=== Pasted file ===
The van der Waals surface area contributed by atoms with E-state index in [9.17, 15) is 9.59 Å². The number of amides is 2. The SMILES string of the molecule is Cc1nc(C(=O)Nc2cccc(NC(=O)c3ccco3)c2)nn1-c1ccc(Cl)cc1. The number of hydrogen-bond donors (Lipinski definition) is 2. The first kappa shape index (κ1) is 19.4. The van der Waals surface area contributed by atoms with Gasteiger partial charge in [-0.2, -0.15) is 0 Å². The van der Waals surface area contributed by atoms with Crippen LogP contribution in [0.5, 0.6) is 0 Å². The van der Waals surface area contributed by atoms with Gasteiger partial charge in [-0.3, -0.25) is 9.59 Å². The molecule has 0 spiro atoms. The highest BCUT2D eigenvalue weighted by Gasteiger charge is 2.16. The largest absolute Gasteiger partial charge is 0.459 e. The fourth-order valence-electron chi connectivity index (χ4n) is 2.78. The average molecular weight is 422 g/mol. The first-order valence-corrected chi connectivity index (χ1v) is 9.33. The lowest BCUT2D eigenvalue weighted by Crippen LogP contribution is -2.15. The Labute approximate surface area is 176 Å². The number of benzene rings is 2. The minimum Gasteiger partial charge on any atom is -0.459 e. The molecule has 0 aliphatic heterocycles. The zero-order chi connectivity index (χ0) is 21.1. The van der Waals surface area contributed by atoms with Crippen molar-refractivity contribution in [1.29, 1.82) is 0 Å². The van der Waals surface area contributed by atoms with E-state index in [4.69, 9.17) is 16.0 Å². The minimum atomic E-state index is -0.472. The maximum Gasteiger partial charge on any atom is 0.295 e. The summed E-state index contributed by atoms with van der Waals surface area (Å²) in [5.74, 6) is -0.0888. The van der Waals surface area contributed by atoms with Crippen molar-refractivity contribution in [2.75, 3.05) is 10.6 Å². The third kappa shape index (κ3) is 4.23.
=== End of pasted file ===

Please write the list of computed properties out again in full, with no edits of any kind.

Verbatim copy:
The van der Waals surface area contributed by atoms with E-state index in [9.17, 15) is 9.59 Å². The number of amides is 2. The SMILES string of the molecule is Cc1nc(C(=O)Nc2cccc(NC(=O)c3ccco3)c2)nn1-c1ccc(Cl)cc1. The number of hydrogen-bond donors (Lipinski definition) is 2. The first kappa shape index (κ1) is 19.4. The van der Waals surface area contributed by atoms with Gasteiger partial charge in [-0.2, -0.15) is 0 Å². The van der Waals surface area contributed by atoms with Crippen LogP contribution in [0.5, 0.6) is 0 Å². The van der Waals surface area contributed by atoms with Gasteiger partial charge in [-0.3, -0.25) is 9.59 Å². The molecule has 0 spiro atoms. The highest BCUT2D eigenvalue weighted by Gasteiger charge is 2.16. The largest absolute Gasteiger partial charge is 0.459 e. The fourth-order valence-electron chi connectivity index (χ4n) is 2.78. The average molecular weight is 422 g/mol. The first-order valence-corrected chi connectivity index (χ1v) is 9.33. The lowest BCUT2D eigenvalue weighted by Crippen LogP contribution is -2.15. The Labute approximate surface area is 176 Å². The number of benzene rings is 2. The minimum Gasteiger partial charge on any atom is -0.459 e. The molecule has 0 aliphatic heterocycles. The zero-order chi connectivity index (χ0) is 21.1. The van der Waals surface area contributed by atoms with Crippen molar-refractivity contribution in [1.29, 1.82) is 0 Å². The van der Waals surface area contributed by atoms with E-state index in [4.69, 9.17) is 16.0 Å². The minimum atomic E-state index is -0.472. The maximum Gasteiger partial charge on any atom is 0.295 e. The summed E-state index contributed by atoms with van der Waals surface area (Å²) in [5.74, 6) is -0.0888. The van der Waals surface area contributed by atoms with Crippen molar-refractivity contribution in [2.75, 3.05) is 10.6 Å². The third kappa shape index (κ3) is 4.23.